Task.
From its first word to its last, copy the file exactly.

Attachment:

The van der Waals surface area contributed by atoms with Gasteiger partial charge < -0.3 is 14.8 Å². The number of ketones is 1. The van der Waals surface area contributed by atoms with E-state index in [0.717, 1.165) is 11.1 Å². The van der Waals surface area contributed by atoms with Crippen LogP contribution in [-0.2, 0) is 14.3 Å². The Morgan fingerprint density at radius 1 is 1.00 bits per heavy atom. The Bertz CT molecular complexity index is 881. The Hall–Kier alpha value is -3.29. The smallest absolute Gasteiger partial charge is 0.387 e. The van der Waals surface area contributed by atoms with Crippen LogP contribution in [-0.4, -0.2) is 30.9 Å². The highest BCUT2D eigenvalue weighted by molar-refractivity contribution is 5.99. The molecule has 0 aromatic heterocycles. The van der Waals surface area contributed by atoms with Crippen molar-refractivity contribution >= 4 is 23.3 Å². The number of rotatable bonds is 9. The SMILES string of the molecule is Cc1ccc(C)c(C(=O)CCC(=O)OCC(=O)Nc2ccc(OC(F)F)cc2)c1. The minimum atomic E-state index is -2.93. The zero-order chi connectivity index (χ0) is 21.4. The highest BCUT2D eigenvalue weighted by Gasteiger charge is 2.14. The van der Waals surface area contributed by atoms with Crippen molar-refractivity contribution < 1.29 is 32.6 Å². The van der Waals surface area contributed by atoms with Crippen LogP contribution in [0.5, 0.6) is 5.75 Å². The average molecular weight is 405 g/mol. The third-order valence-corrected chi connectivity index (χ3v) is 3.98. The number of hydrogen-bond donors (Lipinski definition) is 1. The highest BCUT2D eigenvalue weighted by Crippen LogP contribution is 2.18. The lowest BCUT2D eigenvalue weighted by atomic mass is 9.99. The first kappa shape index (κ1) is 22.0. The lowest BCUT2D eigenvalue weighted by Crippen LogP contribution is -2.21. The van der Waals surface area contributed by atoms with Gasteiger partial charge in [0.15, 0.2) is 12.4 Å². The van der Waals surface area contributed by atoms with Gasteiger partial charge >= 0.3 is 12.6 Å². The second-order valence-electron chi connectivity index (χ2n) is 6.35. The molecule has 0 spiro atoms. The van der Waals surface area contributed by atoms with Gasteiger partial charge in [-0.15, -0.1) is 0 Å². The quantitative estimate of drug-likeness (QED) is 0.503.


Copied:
The van der Waals surface area contributed by atoms with Gasteiger partial charge < -0.3 is 14.8 Å². The number of ketones is 1. The van der Waals surface area contributed by atoms with E-state index in [0.717, 1.165) is 11.1 Å². The van der Waals surface area contributed by atoms with Crippen LogP contribution in [-0.2, 0) is 14.3 Å². The Morgan fingerprint density at radius 1 is 1.00 bits per heavy atom. The Bertz CT molecular complexity index is 881. The Hall–Kier alpha value is -3.29. The smallest absolute Gasteiger partial charge is 0.387 e. The van der Waals surface area contributed by atoms with Crippen LogP contribution in [-0.4, -0.2) is 30.9 Å². The highest BCUT2D eigenvalue weighted by molar-refractivity contribution is 5.99. The molecule has 0 aromatic heterocycles. The van der Waals surface area contributed by atoms with Crippen molar-refractivity contribution >= 4 is 23.3 Å². The number of rotatable bonds is 9. The SMILES string of the molecule is Cc1ccc(C)c(C(=O)CCC(=O)OCC(=O)Nc2ccc(OC(F)F)cc2)c1. The minimum atomic E-state index is -2.93. The zero-order chi connectivity index (χ0) is 21.4. The highest BCUT2D eigenvalue weighted by Gasteiger charge is 2.14. The van der Waals surface area contributed by atoms with Crippen molar-refractivity contribution < 1.29 is 32.6 Å². The van der Waals surface area contributed by atoms with Crippen LogP contribution in [0.5, 0.6) is 5.75 Å². The average molecular weight is 405 g/mol. The third-order valence-corrected chi connectivity index (χ3v) is 3.98. The number of hydrogen-bond donors (Lipinski definition) is 1. The highest BCUT2D eigenvalue weighted by Crippen LogP contribution is 2.18. The lowest BCUT2D eigenvalue weighted by atomic mass is 9.99. The first kappa shape index (κ1) is 22.0. The lowest BCUT2D eigenvalue weighted by Crippen LogP contribution is -2.21. The van der Waals surface area contributed by atoms with Gasteiger partial charge in [0.15, 0.2) is 12.4 Å². The van der Waals surface area contributed by atoms with Gasteiger partial charge >= 0.3 is 12.6 Å². The second-order valence-electron chi connectivity index (χ2n) is 6.35. The molecule has 0 spiro atoms. The van der Waals surface area contributed by atoms with Gasteiger partial charge in [-0.15, -0.1) is 0 Å². The quantitative estimate of drug-likeness (QED) is 0.503.